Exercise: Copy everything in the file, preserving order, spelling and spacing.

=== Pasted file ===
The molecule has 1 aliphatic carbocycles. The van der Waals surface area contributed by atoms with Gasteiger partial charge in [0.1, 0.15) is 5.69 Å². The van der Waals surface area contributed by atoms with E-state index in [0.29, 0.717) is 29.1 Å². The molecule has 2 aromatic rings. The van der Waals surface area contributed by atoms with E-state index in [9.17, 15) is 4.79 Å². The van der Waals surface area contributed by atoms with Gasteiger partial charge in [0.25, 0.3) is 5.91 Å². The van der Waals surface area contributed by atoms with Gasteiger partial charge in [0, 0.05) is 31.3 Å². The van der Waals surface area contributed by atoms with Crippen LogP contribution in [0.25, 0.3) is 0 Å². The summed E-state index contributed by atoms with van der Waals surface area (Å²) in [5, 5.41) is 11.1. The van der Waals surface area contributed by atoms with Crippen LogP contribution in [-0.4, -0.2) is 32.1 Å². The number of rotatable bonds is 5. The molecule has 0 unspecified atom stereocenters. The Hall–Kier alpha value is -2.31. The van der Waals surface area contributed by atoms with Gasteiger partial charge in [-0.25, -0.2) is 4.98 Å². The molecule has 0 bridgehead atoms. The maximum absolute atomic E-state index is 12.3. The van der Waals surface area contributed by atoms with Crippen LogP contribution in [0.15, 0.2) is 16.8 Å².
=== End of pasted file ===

The molecule has 1 aliphatic carbocycles. The van der Waals surface area contributed by atoms with Gasteiger partial charge in [0.1, 0.15) is 5.69 Å². The van der Waals surface area contributed by atoms with E-state index in [0.29, 0.717) is 29.1 Å². The molecule has 2 aromatic rings. The van der Waals surface area contributed by atoms with E-state index in [9.17, 15) is 4.79 Å². The van der Waals surface area contributed by atoms with Gasteiger partial charge in [0.25, 0.3) is 5.91 Å². The van der Waals surface area contributed by atoms with Gasteiger partial charge in [0, 0.05) is 31.3 Å². The van der Waals surface area contributed by atoms with Crippen LogP contribution in [0.25, 0.3) is 0 Å². The summed E-state index contributed by atoms with van der Waals surface area (Å²) in [5, 5.41) is 11.1. The van der Waals surface area contributed by atoms with Crippen LogP contribution in [-0.4, -0.2) is 32.1 Å². The number of rotatable bonds is 5. The molecule has 0 unspecified atom stereocenters. The Hall–Kier alpha value is -2.31. The van der Waals surface area contributed by atoms with Gasteiger partial charge in [-0.25, -0.2) is 4.98 Å². The molecule has 0 bridgehead atoms. The maximum absolute atomic E-state index is 12.3. The van der Waals surface area contributed by atoms with Crippen LogP contribution in [0.15, 0.2) is 16.8 Å².